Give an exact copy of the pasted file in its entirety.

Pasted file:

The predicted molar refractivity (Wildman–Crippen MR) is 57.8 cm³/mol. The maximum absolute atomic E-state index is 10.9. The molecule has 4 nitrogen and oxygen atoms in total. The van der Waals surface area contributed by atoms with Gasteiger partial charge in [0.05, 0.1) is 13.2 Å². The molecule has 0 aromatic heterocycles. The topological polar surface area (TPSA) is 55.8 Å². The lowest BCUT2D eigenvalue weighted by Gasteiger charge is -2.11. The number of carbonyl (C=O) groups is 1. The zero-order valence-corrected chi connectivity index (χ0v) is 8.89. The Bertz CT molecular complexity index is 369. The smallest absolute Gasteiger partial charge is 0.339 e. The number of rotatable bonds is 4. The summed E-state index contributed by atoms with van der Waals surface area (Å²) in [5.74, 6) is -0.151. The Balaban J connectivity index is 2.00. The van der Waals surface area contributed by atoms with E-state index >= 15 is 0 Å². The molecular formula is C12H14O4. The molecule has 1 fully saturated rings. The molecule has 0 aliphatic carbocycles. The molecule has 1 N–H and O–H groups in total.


The predicted molar refractivity (Wildman–Crippen MR) is 57.8 cm³/mol. The maximum absolute atomic E-state index is 10.9. The molecule has 4 nitrogen and oxygen atoms in total. The van der Waals surface area contributed by atoms with Gasteiger partial charge in [0.05, 0.1) is 13.2 Å². The molecule has 0 aromatic heterocycles. The topological polar surface area (TPSA) is 55.8 Å². The lowest BCUT2D eigenvalue weighted by Gasteiger charge is -2.11. The number of carbonyl (C=O) groups is 1. The zero-order valence-corrected chi connectivity index (χ0v) is 8.89. The Bertz CT molecular complexity index is 369. The smallest absolute Gasteiger partial charge is 0.339 e. The number of rotatable bonds is 4. The summed E-state index contributed by atoms with van der Waals surface area (Å²) in [5.74, 6) is -0.151. The Balaban J connectivity index is 2.00. The van der Waals surface area contributed by atoms with E-state index >= 15 is 0 Å². The molecular formula is C12H14O4. The molecule has 1 fully saturated rings. The molecule has 0 aliphatic carbocycles. The molecule has 1 N–H and O–H groups in total.